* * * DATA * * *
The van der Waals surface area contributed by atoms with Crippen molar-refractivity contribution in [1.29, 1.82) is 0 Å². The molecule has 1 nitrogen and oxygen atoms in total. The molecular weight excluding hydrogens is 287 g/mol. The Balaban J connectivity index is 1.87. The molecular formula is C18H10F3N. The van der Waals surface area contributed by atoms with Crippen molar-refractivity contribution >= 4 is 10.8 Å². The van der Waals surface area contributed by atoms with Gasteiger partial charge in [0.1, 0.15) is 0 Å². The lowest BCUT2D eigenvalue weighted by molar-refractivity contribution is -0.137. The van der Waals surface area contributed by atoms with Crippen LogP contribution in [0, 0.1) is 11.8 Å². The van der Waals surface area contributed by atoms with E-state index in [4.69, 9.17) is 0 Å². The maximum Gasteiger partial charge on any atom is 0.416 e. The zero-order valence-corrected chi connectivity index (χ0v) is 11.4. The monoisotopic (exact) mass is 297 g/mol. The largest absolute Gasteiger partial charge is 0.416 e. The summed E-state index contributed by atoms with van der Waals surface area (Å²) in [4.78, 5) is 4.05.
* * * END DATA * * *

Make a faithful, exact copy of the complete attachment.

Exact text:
The van der Waals surface area contributed by atoms with Crippen molar-refractivity contribution in [1.29, 1.82) is 0 Å². The molecule has 1 nitrogen and oxygen atoms in total. The molecular weight excluding hydrogens is 287 g/mol. The Balaban J connectivity index is 1.87. The molecular formula is C18H10F3N. The van der Waals surface area contributed by atoms with Crippen molar-refractivity contribution >= 4 is 10.8 Å². The van der Waals surface area contributed by atoms with Gasteiger partial charge in [0.1, 0.15) is 0 Å². The lowest BCUT2D eigenvalue weighted by molar-refractivity contribution is -0.137. The van der Waals surface area contributed by atoms with Crippen LogP contribution in [0, 0.1) is 11.8 Å². The van der Waals surface area contributed by atoms with E-state index in [4.69, 9.17) is 0 Å². The maximum Gasteiger partial charge on any atom is 0.416 e. The zero-order valence-corrected chi connectivity index (χ0v) is 11.4. The monoisotopic (exact) mass is 297 g/mol. The largest absolute Gasteiger partial charge is 0.416 e. The summed E-state index contributed by atoms with van der Waals surface area (Å²) in [4.78, 5) is 4.05.